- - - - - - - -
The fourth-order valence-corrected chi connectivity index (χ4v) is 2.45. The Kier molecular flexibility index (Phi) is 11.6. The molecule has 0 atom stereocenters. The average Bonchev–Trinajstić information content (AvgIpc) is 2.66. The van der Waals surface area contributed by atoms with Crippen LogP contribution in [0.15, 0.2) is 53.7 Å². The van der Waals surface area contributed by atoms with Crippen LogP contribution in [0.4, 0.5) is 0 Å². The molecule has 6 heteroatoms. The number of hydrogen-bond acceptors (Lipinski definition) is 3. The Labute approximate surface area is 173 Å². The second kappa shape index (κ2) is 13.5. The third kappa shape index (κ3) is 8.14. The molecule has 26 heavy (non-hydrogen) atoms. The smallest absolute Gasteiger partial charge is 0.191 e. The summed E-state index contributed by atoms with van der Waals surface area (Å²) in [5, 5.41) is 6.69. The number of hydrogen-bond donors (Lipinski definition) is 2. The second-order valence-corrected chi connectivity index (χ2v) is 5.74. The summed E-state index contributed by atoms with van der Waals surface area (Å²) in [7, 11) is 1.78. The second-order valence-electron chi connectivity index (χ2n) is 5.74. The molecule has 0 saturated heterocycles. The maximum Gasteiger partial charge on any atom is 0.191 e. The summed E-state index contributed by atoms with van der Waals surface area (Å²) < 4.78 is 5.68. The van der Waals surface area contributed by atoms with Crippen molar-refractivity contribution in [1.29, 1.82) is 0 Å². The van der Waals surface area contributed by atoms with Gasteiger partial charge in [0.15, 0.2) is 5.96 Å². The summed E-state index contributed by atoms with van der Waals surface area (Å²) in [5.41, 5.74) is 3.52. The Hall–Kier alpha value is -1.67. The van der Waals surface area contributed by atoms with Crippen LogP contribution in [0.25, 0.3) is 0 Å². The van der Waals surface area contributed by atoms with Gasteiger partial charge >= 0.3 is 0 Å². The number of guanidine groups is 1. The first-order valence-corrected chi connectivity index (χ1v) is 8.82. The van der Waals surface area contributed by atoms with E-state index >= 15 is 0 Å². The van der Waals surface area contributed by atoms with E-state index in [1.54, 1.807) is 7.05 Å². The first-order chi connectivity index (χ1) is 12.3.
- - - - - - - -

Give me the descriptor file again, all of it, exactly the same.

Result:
The fourth-order valence-corrected chi connectivity index (χ4v) is 2.45. The Kier molecular flexibility index (Phi) is 11.6. The molecule has 0 atom stereocenters. The average Bonchev–Trinajstić information content (AvgIpc) is 2.66. The van der Waals surface area contributed by atoms with Crippen LogP contribution in [0.15, 0.2) is 53.7 Å². The van der Waals surface area contributed by atoms with Crippen LogP contribution in [0.4, 0.5) is 0 Å². The molecule has 6 heteroatoms. The number of hydrogen-bond acceptors (Lipinski definition) is 3. The Labute approximate surface area is 173 Å². The second kappa shape index (κ2) is 13.5. The third kappa shape index (κ3) is 8.14. The molecule has 26 heavy (non-hydrogen) atoms. The smallest absolute Gasteiger partial charge is 0.191 e. The summed E-state index contributed by atoms with van der Waals surface area (Å²) in [5, 5.41) is 6.69. The number of hydrogen-bond donors (Lipinski definition) is 2. The second-order valence-corrected chi connectivity index (χ2v) is 5.74. The summed E-state index contributed by atoms with van der Waals surface area (Å²) in [7, 11) is 1.78. The second-order valence-electron chi connectivity index (χ2n) is 5.74. The molecule has 0 saturated heterocycles. The maximum Gasteiger partial charge on any atom is 0.191 e. The summed E-state index contributed by atoms with van der Waals surface area (Å²) < 4.78 is 5.68. The van der Waals surface area contributed by atoms with Crippen molar-refractivity contribution in [1.29, 1.82) is 0 Å². The van der Waals surface area contributed by atoms with Gasteiger partial charge in [0.15, 0.2) is 5.96 Å². The summed E-state index contributed by atoms with van der Waals surface area (Å²) in [5.41, 5.74) is 3.52. The Hall–Kier alpha value is -1.67. The van der Waals surface area contributed by atoms with Crippen LogP contribution in [0.25, 0.3) is 0 Å². The van der Waals surface area contributed by atoms with Gasteiger partial charge >= 0.3 is 0 Å². The number of guanidine groups is 1. The first-order valence-corrected chi connectivity index (χ1v) is 8.82. The van der Waals surface area contributed by atoms with E-state index >= 15 is 0 Å². The van der Waals surface area contributed by atoms with E-state index in [1.54, 1.807) is 7.05 Å². The first-order chi connectivity index (χ1) is 12.3.